Why did mathematicians introduce the concept of uniform continuity?

I have solved many problems regarding uniform continuity, but still I can’t understand the following:

Is there any practical application of this concept, or it is just a theoretical concept? Is there any wide application of this concept in any theorem or problem? In short, how did the concept of uniform continuity arise?


A Parable (that makes no claims of historical accuracy): Suppose your mathematical universe contains only the rational numbers. You study rational-valued functions of rational numbers, and discover the \varepsilon\delta definition of continuity.

Then you discover the real numbers, and the fact that the rationals are dense in the reals. It’s natural to ask: If f is a continuous function (on the rationals), does f extend to a continuous function on the reals? Perhaps surprisingly, “no”. For example, f(x) = 1/(x^{2} – 2) is a continuous (!), rational-valued function on the set of rational numbers that is easily seen not to extend to a continuous function on the reals.

There are many ways to interpret “what went wrong” in this example, but the explanation serving the preceding parable comes down to the following:

Question 1: Suppose f is a continuous (rational- or real-valued) function on some domain D, and suppose (x_{k}) is a Cauchy sequence in D. Is the image sequence \bigl(f(x_{k})\bigr) Cauchy?

If you don’t know the answer, it’s worth making a serious effort at a proof before reading further. There’s an obvious strategy: Fix \varepsilon > 0 arbitrarily. Since f is continuous, we can make |f(y) – f(x)| < \varepsilon by taking y sufficiently close to x. And a sequence is Cauchy if "its terms can be made as close as we like". It all seems to work at first glance....

The problem is, the answer is "no". An easy example is to take f(x) = 1/x on the set of positive numbers, and to take x_{k} = 1/k. Or, if f(x) = 1/(x^{2} - 2), use the recursive rational sequence x_{1} = 2, x_{k+1} = \frac{1}{2}(x_{k} + \frac{2}{x_{k}}).

The attempted proof above is a cautionary lesson about why mathematicians become so pedantic when teaching analysis: It's necessary to formulate and use precise definitions to avoid going logically awry. In the attempt to answer Question 1, the proof hits a snag because a Cauchy sequence in D need not converge to a point \ell of D, so we can't pick a \delta > 0 such that if |x - \ell| < \delta, then |f(x) - f(\ell)| < \varepsilon. And then, after careful examination, we discover a second, fatal snag: If \delta_{k} > 0 satisfies the definition of continuity at x_{k} (i.e., if |y - x_{k}| < \delta_{k} implies |f(y) - f(x_{k})| < \varepsilon), nothing ensures the sequence (\delta_{k}) has a positive lower bound.

Well, what if we require more of f, not merely continuity, but a condition that for every \varepsilon > 0, there exists a single \delta > 0 that "works throughout D" in the sense that if x and y are points of D such that |x - y| < \delta, then |f(x) - f(y)| < \varepsilon.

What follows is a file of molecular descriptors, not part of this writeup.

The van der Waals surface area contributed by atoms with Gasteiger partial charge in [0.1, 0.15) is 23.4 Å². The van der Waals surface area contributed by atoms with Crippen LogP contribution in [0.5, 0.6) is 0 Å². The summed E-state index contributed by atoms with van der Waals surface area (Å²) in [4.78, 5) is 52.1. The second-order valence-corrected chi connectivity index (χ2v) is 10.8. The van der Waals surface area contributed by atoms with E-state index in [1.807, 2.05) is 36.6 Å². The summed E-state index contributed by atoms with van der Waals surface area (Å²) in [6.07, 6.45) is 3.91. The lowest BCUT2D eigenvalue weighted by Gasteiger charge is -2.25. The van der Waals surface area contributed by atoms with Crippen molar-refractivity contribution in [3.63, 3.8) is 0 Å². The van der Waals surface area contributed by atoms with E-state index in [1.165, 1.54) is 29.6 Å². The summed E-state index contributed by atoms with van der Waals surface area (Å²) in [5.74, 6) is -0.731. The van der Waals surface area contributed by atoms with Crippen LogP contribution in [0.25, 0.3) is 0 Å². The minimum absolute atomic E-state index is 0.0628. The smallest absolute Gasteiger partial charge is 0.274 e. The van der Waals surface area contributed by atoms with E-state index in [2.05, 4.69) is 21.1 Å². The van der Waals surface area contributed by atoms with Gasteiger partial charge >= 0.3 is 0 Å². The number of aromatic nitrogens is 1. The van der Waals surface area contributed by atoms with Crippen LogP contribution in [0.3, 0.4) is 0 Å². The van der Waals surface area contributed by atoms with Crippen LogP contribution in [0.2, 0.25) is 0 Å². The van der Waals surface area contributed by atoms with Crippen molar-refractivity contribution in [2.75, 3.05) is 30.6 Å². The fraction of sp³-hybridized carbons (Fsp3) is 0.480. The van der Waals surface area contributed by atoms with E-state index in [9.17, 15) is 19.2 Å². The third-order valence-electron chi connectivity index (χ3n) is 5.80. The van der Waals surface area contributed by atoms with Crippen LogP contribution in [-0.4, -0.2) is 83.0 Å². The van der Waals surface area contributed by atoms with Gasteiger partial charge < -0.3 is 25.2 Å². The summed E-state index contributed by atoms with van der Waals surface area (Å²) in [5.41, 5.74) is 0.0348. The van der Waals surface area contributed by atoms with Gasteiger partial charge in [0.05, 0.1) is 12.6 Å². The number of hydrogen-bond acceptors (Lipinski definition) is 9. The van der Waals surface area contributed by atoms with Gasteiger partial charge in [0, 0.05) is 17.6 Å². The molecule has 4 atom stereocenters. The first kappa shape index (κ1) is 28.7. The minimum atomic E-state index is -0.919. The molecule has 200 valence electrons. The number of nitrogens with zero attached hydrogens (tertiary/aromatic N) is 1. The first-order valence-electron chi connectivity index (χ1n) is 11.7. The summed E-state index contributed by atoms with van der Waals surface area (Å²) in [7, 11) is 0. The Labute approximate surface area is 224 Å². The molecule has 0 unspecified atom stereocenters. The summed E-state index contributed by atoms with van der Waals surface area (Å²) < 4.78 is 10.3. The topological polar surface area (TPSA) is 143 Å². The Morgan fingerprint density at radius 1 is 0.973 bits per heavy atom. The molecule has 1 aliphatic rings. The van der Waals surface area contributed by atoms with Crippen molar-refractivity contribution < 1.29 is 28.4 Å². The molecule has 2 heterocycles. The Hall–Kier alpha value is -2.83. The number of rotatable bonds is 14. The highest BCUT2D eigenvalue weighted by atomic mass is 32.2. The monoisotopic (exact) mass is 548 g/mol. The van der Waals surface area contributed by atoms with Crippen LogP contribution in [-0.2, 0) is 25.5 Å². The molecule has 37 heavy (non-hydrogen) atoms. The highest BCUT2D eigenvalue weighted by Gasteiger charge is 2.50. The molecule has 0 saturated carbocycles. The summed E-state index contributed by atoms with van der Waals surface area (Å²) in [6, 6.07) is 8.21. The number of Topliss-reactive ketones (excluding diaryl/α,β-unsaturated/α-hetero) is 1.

Ah: We've just discovered uniform continuity on the set D.

Theorem: If f is uniformly continuous on D, and if (x_{k}) is a Cauchy sequence in D, then \bigl(f(x_{k})\bigr) is a Cauchy sequence.

Proof: See above, except now there are no snags.

All right, a (locally) uniformly continuous function maps Cauchy sequence to Cauchy sequences; so what?

Well, now we can have some mathematical fun. First, the definitions above extend with no effort to an arbitrary metric space (X, d), and the proofs go through with obvious modifications (i.e., writing "d(x, y)" instead of "|x - y|").

Every metric space (X, d) embeds isometrically into a complete space (\overline{X}, d). One construction of \overline{X} is to use equivalence classes of Cauchy sequences in X. A bit of analytic yoga shows that if f:X \to Y is a uniformly continuous mapping into a complete metric space (Y, d'), there exists a unique (uniformly) continuous mapping \overline{f}:\overline{X} \to Y that extends f.

Here are two "interesting" applications:

  1. If D is a bounded set of real numbers and f is a real-valued function on D, then f is uniformly continuous on D (if and) only if f extends continuously to the closure of D. This gives an essentially visual criterion for detecting uniform continuity (in the same sense that continuity is detectable by "the graph having no breaks", or differentiability is detectable by "the graph having a tangent line at each point"). For example, if D denotes the set of non-zero real numbers, the functions

    f(x) = \sin\frac{1}{x},\qquad
    g(x) = \frac{x}{|x|}

    are continuous in D, but (by a glance at their graphs) not uniformly continuous.

  2. The space X of continuous, real-valued functions on [0, 1] is a vector space with distance function

    d(f, g) = \int_{0}^{1} |f(t) - g(t)|\, dt.

    The integration operator I(f) = \int_{0}^{1} f(t)\, dt is (more-or-less obviously) uniformly continuous on (X, d). Now, (X, d) is not complete, but if (f_{k}) is a Cauchy sequence in (X, d), then \bigl(I(f_{k})\bigr) is a Cauchy sequence of real numbers, and therefore converges. This allows us to extend the Riemann integral (uniquely by continuity) to the completion of (X, d).

The completion turns out to be L^{1}[0, 1], the space of Lebesgue-integrable functions on [0, 1], and the Lebesgue integral is the unique continuous extension of the Riemann integral.

Source : Link , Question Author : ramanujan , Answer Author : Andrew D. Hwang

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